Nick Busby: Advancement of project controls can greatly improve project outcomes



Nick Busby sets out problems caused by conventional project control systems and provides a way forward for using an integrated data management system effectively.

Wasted time and needless expenditures have always been the bane of project managers. The root cause of these challenges can often be traced to data management processes. Manual data input on outdated systems leads to the issue of data residing in silos, resulting in needless errors.

Integrated management systems are making these perennial issues a relic of the past. Let’s look at a rather simplistic example.

An all-new digital substation has been designed to incorporate a range of advanced technologies, all of which will result in much-improved reliability for the local utility. The project proceeds with a schedule as well as a budget established for engineering, procurement, construction and then contingency costs. A risk register is also created containing all the known and unknown threats as well as opportunities.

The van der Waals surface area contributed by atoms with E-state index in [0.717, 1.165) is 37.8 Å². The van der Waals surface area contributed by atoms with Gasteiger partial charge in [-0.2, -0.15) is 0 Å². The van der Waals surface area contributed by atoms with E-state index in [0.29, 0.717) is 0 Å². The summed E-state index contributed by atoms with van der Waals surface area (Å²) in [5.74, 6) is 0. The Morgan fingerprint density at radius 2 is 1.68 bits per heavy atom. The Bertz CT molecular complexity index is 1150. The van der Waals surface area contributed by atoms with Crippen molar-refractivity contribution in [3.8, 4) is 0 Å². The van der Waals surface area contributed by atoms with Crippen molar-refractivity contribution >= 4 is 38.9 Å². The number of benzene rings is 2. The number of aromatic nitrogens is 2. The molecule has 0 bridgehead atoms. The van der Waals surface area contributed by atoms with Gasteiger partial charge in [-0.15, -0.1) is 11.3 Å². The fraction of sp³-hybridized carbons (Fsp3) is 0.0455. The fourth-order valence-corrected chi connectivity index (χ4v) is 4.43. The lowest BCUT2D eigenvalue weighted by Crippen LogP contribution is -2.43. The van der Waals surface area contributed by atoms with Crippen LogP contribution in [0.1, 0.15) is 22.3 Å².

Under traditional practice, all project documentation would be managed manually. Items ranging from budget, schedule and risk register all are required to be updated manually, creating many opportunities for human error as well as a cumbersome and tedious process to audit project documents in the event of design or construction errors.